WASHINGTON: Muslim voters may play a larger than size role in the US elections next week as the race for the White House shapes into a close competition between Hillary Clinton and Donald Trump.
The competition, which clearly favoured Clinton until this week, tightened after investigators revisited her email issue and media reports claimed that they discovered thousands of new emails that were not reported before.
A summary of the opinion surveys released on Sunday showed that the revived email scandal narrowed Hillary Clinton’s double-digit lead to single digits. The RCP poll average gave Clinton 47.6 per cent chances of winning the election against Trump’s 43.3. This narrowed Clinton’s lead to 4.3pc, compared to a more than 10-point lead she had last week. Both candidates, however, still have negative favourability ratings: minus 7.4 for Clinton and minus 21.2 for Trump.
This makes the race so tight that every vote counts, even those of Muslims.
There were 3.3 million Muslims in the United States in 2015, which is about 1 per cent of the country’s population, according to the Washington-based Pew Research Centre. Compare this with 17pc Latinos and 13pc blacks and it shows why in previous elections nobody talked about winning over or losing Muslim votes.
And it also shows why both Democrats and Republicans are reaching out to Muslim voters this year, particularly in the urban areas of key swing states where Muslims do have a noticeable presence.
Their near-total rejection of Donald Trump discourages Republicans from contacting Muslims but as the race tightened, they started contacting Muslim media outlets, including Dawn, with messages emphasising Trump’s business contacts with the Muslim world.
Democrats are more active and vocal too. Last week, they released a video featuring Khizr Khan, the father of a slain US soldier, and it had an “incredibly powerful message,” as The Washington Post noted.
Mr Khan talks about how Mr Trump’s anti-Muslim rhetoric hurts all, even those who sacrificed their loved ones for the country. Mr Trump attacked Mr Khan as a Democratic trickster, playing on grief to help elect Hillary Clinton.
The Clinton campaign is playing the ad in swing states, including Florida, Iowa, Nevada, New Hampshire, North Carolina, Ohio and Pennsylvania, where Muslim votes can make a difference. And such messages are having an impact.
The Council on American-Islamic Relations (CAIR), an umbrella organisation with offices across the country, released a survey report this week, showing that 72pc of those surveyed intend to vote for Mrs Clinton, while just four per cent pledged to vote for Mr Trump.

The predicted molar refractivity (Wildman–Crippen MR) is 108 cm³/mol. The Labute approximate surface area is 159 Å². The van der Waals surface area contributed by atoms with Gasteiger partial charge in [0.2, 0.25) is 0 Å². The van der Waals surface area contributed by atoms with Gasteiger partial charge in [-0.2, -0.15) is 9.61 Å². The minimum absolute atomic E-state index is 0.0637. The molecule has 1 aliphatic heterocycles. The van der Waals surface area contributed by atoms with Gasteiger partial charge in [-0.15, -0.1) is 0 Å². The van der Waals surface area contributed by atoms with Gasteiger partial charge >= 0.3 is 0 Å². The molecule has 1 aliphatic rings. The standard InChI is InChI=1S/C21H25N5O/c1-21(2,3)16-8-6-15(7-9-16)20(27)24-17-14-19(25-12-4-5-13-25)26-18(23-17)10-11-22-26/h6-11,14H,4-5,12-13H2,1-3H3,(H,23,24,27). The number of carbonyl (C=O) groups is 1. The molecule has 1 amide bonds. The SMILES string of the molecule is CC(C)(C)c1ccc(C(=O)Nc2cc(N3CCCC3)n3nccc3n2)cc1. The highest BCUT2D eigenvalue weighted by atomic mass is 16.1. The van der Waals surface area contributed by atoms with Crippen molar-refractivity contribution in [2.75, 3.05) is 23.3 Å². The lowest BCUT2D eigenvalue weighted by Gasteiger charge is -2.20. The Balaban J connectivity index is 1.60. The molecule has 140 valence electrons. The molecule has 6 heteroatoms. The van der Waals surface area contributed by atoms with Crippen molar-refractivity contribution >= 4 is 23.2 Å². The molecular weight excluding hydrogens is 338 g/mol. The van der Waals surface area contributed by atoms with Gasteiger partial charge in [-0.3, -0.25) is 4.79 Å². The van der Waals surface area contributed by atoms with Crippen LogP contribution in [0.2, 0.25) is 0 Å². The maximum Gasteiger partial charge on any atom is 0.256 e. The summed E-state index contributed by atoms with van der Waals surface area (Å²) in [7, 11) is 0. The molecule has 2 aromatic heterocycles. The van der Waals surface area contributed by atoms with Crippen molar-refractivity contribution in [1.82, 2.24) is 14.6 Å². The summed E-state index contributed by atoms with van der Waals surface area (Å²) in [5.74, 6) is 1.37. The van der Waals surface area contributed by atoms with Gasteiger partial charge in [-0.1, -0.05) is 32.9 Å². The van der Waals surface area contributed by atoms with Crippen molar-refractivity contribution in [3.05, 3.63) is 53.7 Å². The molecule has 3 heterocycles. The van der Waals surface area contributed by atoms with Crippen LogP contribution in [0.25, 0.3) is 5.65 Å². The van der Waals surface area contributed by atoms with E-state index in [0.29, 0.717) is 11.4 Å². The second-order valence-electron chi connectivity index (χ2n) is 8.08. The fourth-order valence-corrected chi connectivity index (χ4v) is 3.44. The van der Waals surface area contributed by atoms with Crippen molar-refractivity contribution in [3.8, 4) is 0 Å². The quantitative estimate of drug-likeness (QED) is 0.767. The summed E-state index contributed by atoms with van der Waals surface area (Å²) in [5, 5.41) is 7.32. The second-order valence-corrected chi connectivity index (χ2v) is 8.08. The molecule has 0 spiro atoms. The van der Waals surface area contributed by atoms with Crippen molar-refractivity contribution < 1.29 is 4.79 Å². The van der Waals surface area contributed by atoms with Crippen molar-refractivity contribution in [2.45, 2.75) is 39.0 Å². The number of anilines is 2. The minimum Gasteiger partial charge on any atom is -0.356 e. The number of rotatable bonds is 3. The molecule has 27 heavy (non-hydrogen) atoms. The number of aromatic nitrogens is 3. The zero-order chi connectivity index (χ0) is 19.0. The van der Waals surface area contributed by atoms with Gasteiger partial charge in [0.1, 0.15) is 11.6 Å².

Three in five Muslims also said they believe the Democratic Party was friendly toward them while 37pc said it was neutral. By contrast, less than one in 10 felt the same way about the Republican Party, though 31pc said the party was neutral.
The CAIR report also claimed that Muslims were fired up this election cycle as 86pc of registered Muslim voters plan to cast ballots.
US media surveys of predominantly Muslim neighbourhoods also confirm this finding as most outlets reported overwhelmingly pro-Democratic sentiments among the residents.
The CAIR report acknowledges that Muslims are only one per cent of the total US population but said that when they are clubbed with South Asians, Middle Easterners and other non-Latino immigrants, “they form a Democrat-leaning mass.”
US media reports warn that in some places, even a few thousand votes can swing the results either way.
Winning these votes is also important because US presidents are not chosen by popular vote, but through an Electoral College system that elevates the importance of several competitive states, such as Florida, Ohio, Michigan, Pennsylvania and Virginia. The Electoral College consists of 538 electors, distributed among states according to their representation in Congress.
A majority of 270 electoral votes is required to elect the president and that’s why it is also important to win states, not just an overall majority.
Muslim voters are concentrated in areas, which can swing a state either way. In Florida, Hillary Clinton leads polls by less than three per cent; in Ohio, her lead is narrower than two points.
But Sajid Tarar, a Pakistani-American businessman, rejects the suggestion that most Muslims would vote for Hillary Clinton.
“Muslims are a religious community and Mr Trump backs for issues that are closer to Islam,” says the Trump supporter who also addressed the Republican convention earlier this year. “Democrats spouse same-sex marriage, legalising cannabis and socialism, values that negate Islam.”
But the CAIR survey shows that 85pc Muslims blame Mr Trump for fanning Islamophobia and this is enough for them to vote for his rival.